Information on the longitudinal tracks is often encoded with self-clocking channel codes, which have at least one transition per bit cell. It is then possible to decode timing information derived from the data while detecting the data without a clock which is phase-locked to the data. One such method relies on measuring the time period between successive transitions in the data stream. Data is then detected from the sequence of measurements. For example, in Manchester codes, transitions in data bits are either one half bit cell or one bit cell apart. In the ANSI-standard sync marks used with these codes, two pairs of transitions are separated by three half bit cells. Thus, the ratio of longest time between transitions to shortest time between transitions is nominally restricted to a fixed ratio between transitions in the data stream. This constraint on allowable periods is used for synchronization and for establishing timing windows for the detection process. Based on measurements of bit cell widths in the past, thresholds are set up for time intervals. As new measurements are made, they are compared against these thresholds for the purpose of data detection. For example, based on the established timing windows, it is decided if the period between two transitions was one-half, one, or one and one-half bit cells long. As the tape slows down to come to a halt, bit cells are played back further and further apart in time, and the time intervals between bit cells may change significantly between transitions. If the demodulation clock used to measure the intervals does not change with tape speed, the measurement will result in erroneous detection.
In the prior art, there are instances of the use, in a video tape recorder, of a device coupled for rotation with, or in proportion to, the capstan to provide a signal related to movement of the capstan. One such apparatus is shown and described in U.S. Pat. No. 4,363,048, entitled "Time Counting Clock Generator", which issued to Tanaka et al. on Dec. 7, 1982. In the Tanaka et al. patent, there is disclosed a magnetic wheel coupled to the shaft of an idler roller or counter roller in physical contact with the magnetic tape. A pair of magnetic pick-up heads are provided in facing relation with the wheel, circumferentially displaced so that their output pulse signals are 90 degrees out of phase with respect to each other, that is, in quadrature. This patent describes a system to measure tape position, in which the measurement is used for position control of the tape and to compute the length of tape left on the reel. This quadrature position encoder is used to determine the direction of the tape travel and to provide a two-phase clock with a nominal frequency proportional to tape velocity. A circuit is used to synchronize the phase of the two-phase clock with pulses played back from a control track each time a pulse is encountered. The objective of the system is to measure tape length accurately, even when tape speed is slow or tape speed changes direction. It does, however, not generate a clock signal which can be used to detect data coming from the tape.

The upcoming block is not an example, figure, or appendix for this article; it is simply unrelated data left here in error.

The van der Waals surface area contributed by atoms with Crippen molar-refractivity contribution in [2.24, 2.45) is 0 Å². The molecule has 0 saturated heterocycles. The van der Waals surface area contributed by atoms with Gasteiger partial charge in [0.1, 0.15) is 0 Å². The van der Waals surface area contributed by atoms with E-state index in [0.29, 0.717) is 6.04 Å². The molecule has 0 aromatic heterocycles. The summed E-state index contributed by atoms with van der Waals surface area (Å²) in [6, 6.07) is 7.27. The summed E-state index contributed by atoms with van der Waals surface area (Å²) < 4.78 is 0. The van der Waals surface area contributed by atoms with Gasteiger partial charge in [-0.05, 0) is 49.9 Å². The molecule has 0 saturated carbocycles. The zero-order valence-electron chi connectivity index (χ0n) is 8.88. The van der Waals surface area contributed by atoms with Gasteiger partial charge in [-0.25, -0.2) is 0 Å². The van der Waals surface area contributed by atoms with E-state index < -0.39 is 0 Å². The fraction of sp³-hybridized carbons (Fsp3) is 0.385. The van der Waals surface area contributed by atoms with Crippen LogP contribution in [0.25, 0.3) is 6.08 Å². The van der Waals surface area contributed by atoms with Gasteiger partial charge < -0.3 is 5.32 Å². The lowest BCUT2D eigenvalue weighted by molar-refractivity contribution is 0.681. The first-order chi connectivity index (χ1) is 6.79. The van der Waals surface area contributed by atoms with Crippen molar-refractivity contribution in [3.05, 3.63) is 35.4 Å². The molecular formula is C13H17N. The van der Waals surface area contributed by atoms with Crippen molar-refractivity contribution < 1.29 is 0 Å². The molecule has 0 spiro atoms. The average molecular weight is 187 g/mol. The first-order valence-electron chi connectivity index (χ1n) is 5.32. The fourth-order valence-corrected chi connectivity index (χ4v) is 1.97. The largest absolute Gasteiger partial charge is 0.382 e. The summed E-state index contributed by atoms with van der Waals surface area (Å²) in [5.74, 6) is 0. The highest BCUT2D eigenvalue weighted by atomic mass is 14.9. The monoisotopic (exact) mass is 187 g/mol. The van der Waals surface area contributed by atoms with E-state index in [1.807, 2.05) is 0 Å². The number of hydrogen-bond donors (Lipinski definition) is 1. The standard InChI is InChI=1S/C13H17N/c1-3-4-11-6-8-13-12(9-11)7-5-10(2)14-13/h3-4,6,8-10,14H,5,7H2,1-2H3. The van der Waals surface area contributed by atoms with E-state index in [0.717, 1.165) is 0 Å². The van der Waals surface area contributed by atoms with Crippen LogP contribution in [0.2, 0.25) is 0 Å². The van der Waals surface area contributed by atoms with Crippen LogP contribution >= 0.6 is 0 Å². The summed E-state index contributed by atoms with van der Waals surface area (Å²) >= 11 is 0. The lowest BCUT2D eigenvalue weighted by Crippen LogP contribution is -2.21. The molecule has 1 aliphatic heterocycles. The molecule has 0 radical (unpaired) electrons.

In accordance with one aspect of the present invention there is provided a timing recovery method and apparatus which derives and recovers the timing information without the use of phase-locked loops, or as a supplement to a phase-lock loop, and without relying on data rate information from the data itself.
In accordance with another aspect of the invention, timing is derived from tape velocity information available from the capstan servo, which tape velocity information is used to adjust the modulation clock frequency to aid in the detection of data.
The foregoing and other objects of the invention are accomplished by providing timing recovery for the longitudinal record channels based on capstan velocity or feed rate in a magnetic tape recording/reproducing system in which the capstan velocity, derived from an encoder, provides a signal whose frequency is proportional to the speed of the tape driven by the capstan. A scaling circuit is provided by means of a frequency-to-voltage converter followed by a voltage-to-frequency converter, the output signal providing a demodulation clock having a scaled, or multiplied frequency proportional to the data rate reproduced from the tape. The demodulation clock, fed to the timing window generation circuitry, provides an input to the data detection circuitry to provide a clocked data output, regardless of the reproduce speed within a very large range of speeds.
Other objects, features and advantages of the invention will become apparent from a reading of the specification, when taken in conjunction with the drawings in which like reference numerals refer to like elements in the several views.